I'm not cherry picking, I am just commenting that this is not a policy issue that can be put into effect. It is nebulous and assumes alot of things that are simply not true. I could rail on all twelve, but I don't feel like doing it unless you want me to go off on it.
It is cherry picking to pick one out of 12 (or more) points of a plan to end the conflict in Iraq. I don't want to debate it, as I haven't read it, and I doubt it would be very enlightening since we have such divergent opinions on the matter.
Not getting into this again because I don't feel like going 18 pages of posts with you again.
I also don't want a rehash. But the point is that the error made in entering into this war is known by the world and by Iraqis. It undermines the United States' credibility.
- Abu Gharib was a horrible abuse of power.
By a few bad soldiers.
Even if that was true (and it has not been established as true by any means, but I'd prefer not to have THAT argument again as well), it is still another part of Iraqi-American relations that have made the Iraqis distrustful of the United States.
I think the Iraqis are a little more discerning since they are asking for Blackwater to be kicked out of the country, not the United States military.
For the past two years, polling data has shown that Iraqis overwhelmingly have wanted ALL foreign troops out. Other data has shown that while the majority of Iraqis think that attacks on civilians by insurgents are wrong, only a minority thinks insurgent attacks on occupying forces are wrong.
Even the Iraqi parliament has had members demanding the withdrawal of foreign occupiers as well (though it never reached the floor for a vote). The Blackwater incidents are considered American-spawned because we hired them. Yes, if Blackwater was kicked out and a new mercenary force was not put in place it might help Iraqi-American relations.
However, the United States has just hired a British Mercanary company to take Blackwater's place. Time will tell if they are more incident free.
(I would love to argue about whether it is in a company's interest to end an occupation when the continuation of that occupation is where they're making their profit, but that is surely another thread.)
The point is that these incidents have added to poor Iraqi/American relations.
- Our own soldiers are guilty of many unwarranted attacks on the Iraqi people, though this is undoubtably part of the “fog of war”.
This is an irresponsible statement that paints every service member as a war criminal. Maybe you might want to refine it?
I think grammatically it is correct, but to avoid another semantic argument, we'll change that to “some of our soldiers”, okay?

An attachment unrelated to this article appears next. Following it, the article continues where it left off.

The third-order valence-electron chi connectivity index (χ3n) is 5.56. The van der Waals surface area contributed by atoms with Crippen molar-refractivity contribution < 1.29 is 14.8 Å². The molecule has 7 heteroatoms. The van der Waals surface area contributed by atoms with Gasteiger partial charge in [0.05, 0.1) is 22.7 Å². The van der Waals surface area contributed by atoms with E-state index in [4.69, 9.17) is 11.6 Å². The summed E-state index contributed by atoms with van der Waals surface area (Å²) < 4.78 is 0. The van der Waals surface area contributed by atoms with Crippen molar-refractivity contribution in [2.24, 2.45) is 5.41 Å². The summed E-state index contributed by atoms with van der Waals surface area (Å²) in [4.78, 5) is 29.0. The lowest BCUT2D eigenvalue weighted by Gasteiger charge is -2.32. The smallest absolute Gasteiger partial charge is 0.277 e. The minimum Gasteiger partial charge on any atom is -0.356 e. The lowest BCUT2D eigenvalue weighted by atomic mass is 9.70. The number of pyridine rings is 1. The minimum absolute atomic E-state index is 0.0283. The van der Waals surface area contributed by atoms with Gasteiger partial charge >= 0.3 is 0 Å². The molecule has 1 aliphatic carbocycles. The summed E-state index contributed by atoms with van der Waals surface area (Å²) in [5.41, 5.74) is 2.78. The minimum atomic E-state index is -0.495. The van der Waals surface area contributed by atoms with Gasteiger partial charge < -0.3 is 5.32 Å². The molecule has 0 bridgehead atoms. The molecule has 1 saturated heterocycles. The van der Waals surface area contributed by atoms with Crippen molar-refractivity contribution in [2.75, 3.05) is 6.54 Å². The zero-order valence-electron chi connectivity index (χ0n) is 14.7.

Some Soldiers have shot, wounded and/or killed innocent civilians. Some soldiers are currently being investigated for the rape of an Iraqi girl (and they are not all pleading innocent). These are true incidents, and there are many more.
Many milder incidents - soldiers bullying civilians needlessly - have been reported.
This isn't new. This is what the “fog of war” is. There's no way a soldier can know for certain that a civilian isn't an enemy, and with the language and cultural barriers between our soldiers and the Iraqis it is inevitable that there will be incidents.
The point is that this, again, strains Iraqi/American relations.
This would be fine if we were all in kindergarten. Kucinich assumes the worst about the United States and I don't see how anyone wants the leader of the country to think the worst of the country.
If you think American bravado is going to end this occupation, you're wrong. If we do not hand this off to an international coalition of some sort at some point, it will end with us abandoning Iraq, probably later rather than sooner. (Assuming we continue living in a Constitutional Democracy, of course).
The sad part will be that whatever party is in power when that decision is made will be blamed for the withdrawal, and not the party that put us into such an untenable situation in the first place.
Everything I've been talking about illustrates the reason Iraqis do not trust us. You may think that's an unfair conclusion they have come to, but that doesn't make it less true.
Do Kucinch's conclusions necessarily mean that he only sees the “worst in our country?” Well, that's a jingoistic phrasing if I've ever seen one.
I think that it isn't going too far to say that Kucinich thinks Bush's actions have been some of the worst things for our country, and he wants to undo them in a rational manner.
I understand that some may choose to defend the indefensible so that they never have to call those they are loyal to to account for their actions.
Translated: you don't understand it because you don't know what you are talking about.
Response: Actually Kucinich doesn't know what he is talking about and that is why he will never be elected.
No, he'll never be elected for several reasons:
1. He's goofy looking.
2. He's a bit of an attention hog.
3. He doesn't take corporate donations.
4. He has a somewhat odd personal history (though comparable in many ways to Fred Thompson)
5. He speaks poorly and doesn't inspire confidence.
But I do think he knows what he's talking about sometimes. I just don't think America is in any way ready to give away the power he is talking about in trade for peace. And that is what he is suggesting, and in many ways that is very hard for Americans in general to stomach. We must be continue to be the world's superpower, right?
And because of that, I actually am not sure that those in power want peace all that much. And what's worse is that I'm not sure the majority of Americans want peace.